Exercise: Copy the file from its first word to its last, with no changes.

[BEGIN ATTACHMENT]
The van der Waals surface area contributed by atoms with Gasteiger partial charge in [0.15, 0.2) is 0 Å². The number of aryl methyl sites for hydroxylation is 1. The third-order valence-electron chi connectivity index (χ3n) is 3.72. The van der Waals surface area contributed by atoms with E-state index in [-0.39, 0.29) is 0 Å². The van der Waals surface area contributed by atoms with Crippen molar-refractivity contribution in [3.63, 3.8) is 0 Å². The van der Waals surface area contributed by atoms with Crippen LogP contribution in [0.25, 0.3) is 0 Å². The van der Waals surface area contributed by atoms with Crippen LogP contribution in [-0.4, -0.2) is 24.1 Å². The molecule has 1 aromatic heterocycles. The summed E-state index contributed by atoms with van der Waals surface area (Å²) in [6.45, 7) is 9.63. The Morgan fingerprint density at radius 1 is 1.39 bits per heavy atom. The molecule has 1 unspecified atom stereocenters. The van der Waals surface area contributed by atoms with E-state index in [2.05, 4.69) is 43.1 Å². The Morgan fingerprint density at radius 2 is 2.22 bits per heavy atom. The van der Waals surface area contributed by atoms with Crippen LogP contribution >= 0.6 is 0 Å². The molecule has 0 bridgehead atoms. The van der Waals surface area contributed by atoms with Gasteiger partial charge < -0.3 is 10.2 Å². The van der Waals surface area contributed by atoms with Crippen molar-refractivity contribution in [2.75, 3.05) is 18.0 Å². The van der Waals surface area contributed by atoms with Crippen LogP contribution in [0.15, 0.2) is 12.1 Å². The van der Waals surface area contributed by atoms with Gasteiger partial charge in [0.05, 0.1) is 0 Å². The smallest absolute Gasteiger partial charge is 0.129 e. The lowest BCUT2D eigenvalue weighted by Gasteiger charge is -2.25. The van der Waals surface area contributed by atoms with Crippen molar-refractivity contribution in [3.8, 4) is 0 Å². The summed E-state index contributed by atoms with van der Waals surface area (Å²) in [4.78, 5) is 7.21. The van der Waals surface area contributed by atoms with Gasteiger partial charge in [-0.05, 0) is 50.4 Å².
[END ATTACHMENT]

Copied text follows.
The van der Waals surface area contributed by atoms with Gasteiger partial charge in [0.15, 0.2) is 0 Å². The number of aryl methyl sites for hydroxylation is 1. The third-order valence-electron chi connectivity index (χ3n) is 3.72. The van der Waals surface area contributed by atoms with E-state index in [-0.39, 0.29) is 0 Å². The van der Waals surface area contributed by atoms with Crippen molar-refractivity contribution in [3.63, 3.8) is 0 Å². The van der Waals surface area contributed by atoms with Crippen LogP contribution in [0.25, 0.3) is 0 Å². The van der Waals surface area contributed by atoms with Crippen LogP contribution in [-0.4, -0.2) is 24.1 Å². The molecule has 1 aromatic heterocycles. The summed E-state index contributed by atoms with van der Waals surface area (Å²) in [6.45, 7) is 9.63. The Morgan fingerprint density at radius 1 is 1.39 bits per heavy atom. The molecule has 1 unspecified atom stereocenters. The van der Waals surface area contributed by atoms with E-state index in [2.05, 4.69) is 43.1 Å². The Morgan fingerprint density at radius 2 is 2.22 bits per heavy atom. The van der Waals surface area contributed by atoms with Crippen LogP contribution >= 0.6 is 0 Å². The molecule has 0 bridgehead atoms. The van der Waals surface area contributed by atoms with Gasteiger partial charge < -0.3 is 10.2 Å². The van der Waals surface area contributed by atoms with Crippen molar-refractivity contribution in [2.75, 3.05) is 18.0 Å². The van der Waals surface area contributed by atoms with Crippen LogP contribution in [0.15, 0.2) is 12.1 Å². The van der Waals surface area contributed by atoms with Gasteiger partial charge in [0.05, 0.1) is 0 Å². The smallest absolute Gasteiger partial charge is 0.129 e. The lowest BCUT2D eigenvalue weighted by Gasteiger charge is -2.25. The van der Waals surface area contributed by atoms with Crippen molar-refractivity contribution in [3.8, 4) is 0 Å². The summed E-state index contributed by atoms with van der Waals surface area (Å²) in [4.78, 5) is 7.21. The van der Waals surface area contributed by atoms with Gasteiger partial charge in [-0.05, 0) is 50.4 Å².